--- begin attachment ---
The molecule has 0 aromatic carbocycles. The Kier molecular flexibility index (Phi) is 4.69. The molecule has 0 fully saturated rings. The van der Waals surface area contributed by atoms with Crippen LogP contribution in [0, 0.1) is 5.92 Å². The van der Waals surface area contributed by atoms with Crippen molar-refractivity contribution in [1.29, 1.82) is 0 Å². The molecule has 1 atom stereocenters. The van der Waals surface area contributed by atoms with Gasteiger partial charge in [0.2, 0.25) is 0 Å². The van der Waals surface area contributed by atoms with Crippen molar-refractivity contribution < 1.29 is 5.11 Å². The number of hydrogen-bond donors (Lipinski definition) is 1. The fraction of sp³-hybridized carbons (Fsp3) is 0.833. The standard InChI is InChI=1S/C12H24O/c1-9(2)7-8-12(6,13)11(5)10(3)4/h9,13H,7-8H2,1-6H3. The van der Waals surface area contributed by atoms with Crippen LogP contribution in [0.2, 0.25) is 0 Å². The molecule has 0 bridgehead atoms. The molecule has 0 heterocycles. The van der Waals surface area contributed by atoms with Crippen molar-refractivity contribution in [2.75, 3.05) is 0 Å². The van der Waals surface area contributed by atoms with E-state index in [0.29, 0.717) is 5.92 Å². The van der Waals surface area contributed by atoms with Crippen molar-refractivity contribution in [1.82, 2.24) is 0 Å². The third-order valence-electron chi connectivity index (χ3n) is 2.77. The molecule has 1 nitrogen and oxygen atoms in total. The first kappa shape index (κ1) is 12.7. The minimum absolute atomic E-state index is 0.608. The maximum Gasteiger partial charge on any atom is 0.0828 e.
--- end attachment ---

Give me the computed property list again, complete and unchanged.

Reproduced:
The molecule has 0 aromatic carbocycles. The Kier molecular flexibility index (Phi) is 4.69. The molecule has 0 fully saturated rings. The van der Waals surface area contributed by atoms with Crippen LogP contribution in [0, 0.1) is 5.92 Å². The van der Waals surface area contributed by atoms with Crippen molar-refractivity contribution in [1.29, 1.82) is 0 Å². The molecule has 1 atom stereocenters. The van der Waals surface area contributed by atoms with Gasteiger partial charge in [0.2, 0.25) is 0 Å². The van der Waals surface area contributed by atoms with Crippen molar-refractivity contribution < 1.29 is 5.11 Å². The number of hydrogen-bond donors (Lipinski definition) is 1. The fraction of sp³-hybridized carbons (Fsp3) is 0.833. The standard InChI is InChI=1S/C12H24O/c1-9(2)7-8-12(6,13)11(5)10(3)4/h9,13H,7-8H2,1-6H3. The van der Waals surface area contributed by atoms with Crippen LogP contribution in [0.2, 0.25) is 0 Å². The molecule has 0 bridgehead atoms. The molecule has 0 heterocycles. The van der Waals surface area contributed by atoms with Crippen molar-refractivity contribution in [2.75, 3.05) is 0 Å². The van der Waals surface area contributed by atoms with E-state index in [0.29, 0.717) is 5.92 Å². The van der Waals surface area contributed by atoms with Crippen molar-refractivity contribution in [1.82, 2.24) is 0 Å². The third-order valence-electron chi connectivity index (χ3n) is 2.77. The molecule has 1 nitrogen and oxygen atoms in total. The first kappa shape index (κ1) is 12.7. The minimum absolute atomic E-state index is 0.608. The maximum Gasteiger partial charge on any atom is 0.0828 e.